Ethan and his family were victims of the December Four County Fire. For information on how to assist all those affected by recent disasters, visit: agriculture.ks.gov/newsevents/kansas-wildfire-recovery -resources-december-2021


Story by Rachel Sebesta, State Vice President


ollowing severe storms and wildfires on Dec. 15th 2021, several FFA members and agriculturist’s operations were damaged or lost entirely. Around the state, chapters and members are answering the call for help. “We wanted to do more than just donate supplies,” said North Central District Vice President Reece Geer. Through connections of their district officer team, the North Central District was able to find a rancher who needed help tearing down fence. On December 21st, a group headed west with 18 members ready to work, trailers full of fencing supplies, and machinery to get the job done. “The wildfire victims needed immediate help. Our team was ready to assist in anyway we could and had the perfect opportunity over Christmas break,” added NCD president Weston Schrader, who drove one of the trailers to help the ranchers affected. Four hours away, in Southeast Kansas, Neodesha FFA members learned of the struggles farmers and ranchers were facing, so they approached their advisor, Ms. Emma Lehmann. “My students were adamant to help ‘their agriculture industry family’ in any way possible, so I started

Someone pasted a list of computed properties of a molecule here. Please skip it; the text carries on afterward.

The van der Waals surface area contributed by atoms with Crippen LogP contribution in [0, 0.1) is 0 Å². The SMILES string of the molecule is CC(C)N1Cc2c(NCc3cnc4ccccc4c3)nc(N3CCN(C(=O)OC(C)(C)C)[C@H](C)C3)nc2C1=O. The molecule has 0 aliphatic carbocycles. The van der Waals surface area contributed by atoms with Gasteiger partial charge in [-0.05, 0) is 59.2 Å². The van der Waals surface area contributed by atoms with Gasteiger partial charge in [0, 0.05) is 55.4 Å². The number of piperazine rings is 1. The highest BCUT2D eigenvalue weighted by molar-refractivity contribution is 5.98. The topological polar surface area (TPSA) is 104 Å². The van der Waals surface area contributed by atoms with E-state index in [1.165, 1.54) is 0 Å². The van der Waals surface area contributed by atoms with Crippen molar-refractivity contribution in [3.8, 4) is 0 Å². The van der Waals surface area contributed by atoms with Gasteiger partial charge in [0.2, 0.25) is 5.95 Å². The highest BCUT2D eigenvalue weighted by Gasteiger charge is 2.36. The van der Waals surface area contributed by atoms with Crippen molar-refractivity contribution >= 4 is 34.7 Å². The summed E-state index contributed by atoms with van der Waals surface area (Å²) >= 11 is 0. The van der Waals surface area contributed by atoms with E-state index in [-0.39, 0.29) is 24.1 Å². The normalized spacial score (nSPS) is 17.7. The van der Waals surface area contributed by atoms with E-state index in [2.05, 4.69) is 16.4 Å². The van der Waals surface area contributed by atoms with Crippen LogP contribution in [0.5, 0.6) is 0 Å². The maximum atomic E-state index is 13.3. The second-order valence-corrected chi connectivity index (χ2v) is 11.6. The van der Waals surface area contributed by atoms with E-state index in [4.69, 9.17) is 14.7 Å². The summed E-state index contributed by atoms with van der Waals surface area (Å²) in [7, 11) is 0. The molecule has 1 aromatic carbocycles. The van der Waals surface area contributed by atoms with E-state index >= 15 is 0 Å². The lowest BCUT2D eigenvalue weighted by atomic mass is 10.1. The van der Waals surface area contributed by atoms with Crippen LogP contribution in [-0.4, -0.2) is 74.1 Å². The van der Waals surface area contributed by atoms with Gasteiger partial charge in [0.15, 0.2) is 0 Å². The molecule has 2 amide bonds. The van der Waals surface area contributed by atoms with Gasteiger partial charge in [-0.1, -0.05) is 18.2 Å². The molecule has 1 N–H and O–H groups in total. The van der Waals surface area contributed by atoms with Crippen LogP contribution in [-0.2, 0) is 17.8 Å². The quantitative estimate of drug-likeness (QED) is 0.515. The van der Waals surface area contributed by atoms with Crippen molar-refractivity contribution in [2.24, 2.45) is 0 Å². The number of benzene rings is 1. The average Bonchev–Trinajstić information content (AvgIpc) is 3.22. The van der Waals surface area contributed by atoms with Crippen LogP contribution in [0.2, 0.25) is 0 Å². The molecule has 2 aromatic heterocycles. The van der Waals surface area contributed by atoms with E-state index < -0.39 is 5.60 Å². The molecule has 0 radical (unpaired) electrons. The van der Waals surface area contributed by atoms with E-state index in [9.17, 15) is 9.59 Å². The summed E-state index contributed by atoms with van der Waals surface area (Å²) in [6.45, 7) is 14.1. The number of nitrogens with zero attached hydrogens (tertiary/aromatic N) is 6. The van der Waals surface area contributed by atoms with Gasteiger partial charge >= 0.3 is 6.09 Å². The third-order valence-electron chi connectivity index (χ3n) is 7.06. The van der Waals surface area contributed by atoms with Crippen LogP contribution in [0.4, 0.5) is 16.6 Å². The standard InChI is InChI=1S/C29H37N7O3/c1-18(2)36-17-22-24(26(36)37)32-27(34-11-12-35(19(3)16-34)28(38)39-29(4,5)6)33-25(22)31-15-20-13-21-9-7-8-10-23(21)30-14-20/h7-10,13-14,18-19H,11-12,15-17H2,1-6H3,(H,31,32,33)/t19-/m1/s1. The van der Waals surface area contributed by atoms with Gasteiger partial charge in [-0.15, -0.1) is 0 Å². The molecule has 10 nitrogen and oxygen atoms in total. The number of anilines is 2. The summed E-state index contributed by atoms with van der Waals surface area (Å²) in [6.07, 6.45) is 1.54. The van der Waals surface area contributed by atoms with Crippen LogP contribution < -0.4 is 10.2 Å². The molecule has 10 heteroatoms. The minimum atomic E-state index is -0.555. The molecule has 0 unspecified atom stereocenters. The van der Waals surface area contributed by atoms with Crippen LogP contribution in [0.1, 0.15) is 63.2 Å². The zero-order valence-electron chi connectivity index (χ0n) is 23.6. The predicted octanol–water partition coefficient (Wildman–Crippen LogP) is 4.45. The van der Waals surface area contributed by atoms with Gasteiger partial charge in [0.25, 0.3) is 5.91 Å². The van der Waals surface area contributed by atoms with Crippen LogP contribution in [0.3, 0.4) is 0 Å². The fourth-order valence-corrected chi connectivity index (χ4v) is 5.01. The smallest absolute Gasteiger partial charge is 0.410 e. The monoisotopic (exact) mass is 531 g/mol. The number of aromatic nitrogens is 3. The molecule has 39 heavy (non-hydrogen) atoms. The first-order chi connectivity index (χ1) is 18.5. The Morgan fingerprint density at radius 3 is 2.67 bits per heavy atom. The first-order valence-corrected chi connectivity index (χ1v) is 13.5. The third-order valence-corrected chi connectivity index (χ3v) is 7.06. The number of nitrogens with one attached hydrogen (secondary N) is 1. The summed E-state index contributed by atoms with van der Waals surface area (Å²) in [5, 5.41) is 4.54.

making calls to people I knew,” said Ms. Lehmann, who eventually made contact with a friend who suffered devastating losses. Following discussions among their officer team, Neodesha FFA decided to travel to Paradise, Kansas January 8th and 9th to help ranchers get back on their feet and began advertising their efforts to the community. Expecting just a few responses and a trailer of supplies to make the long drive, they soon found themselves overwhelmed with an army of people willing to donate supplies, equipment, clothes, food, and time. At the time this article was written, Neodesha FFA has collected 800 metal t-posts, several rolls of barbed wire, gloves, and were able to get their local Tractor Supply and Orscheln to donate extra supplies. And their efforts keep growing in size, following a $1,200 donation from Helping Hands and a newspaper column interview. FFA chapters from across the state have donated time, money, and resources to help the victims, but there still remains much for these farmers and ranchers to do. It can take years to recover from events such as these. As NCD vice president Reece Geer declared, “Not everyone can donate supplies, but most can donate their time to help with the hands-on work.”

THE FOUNDATIONCorner Halley Nett, Kansas FFA Foundation Board Chairman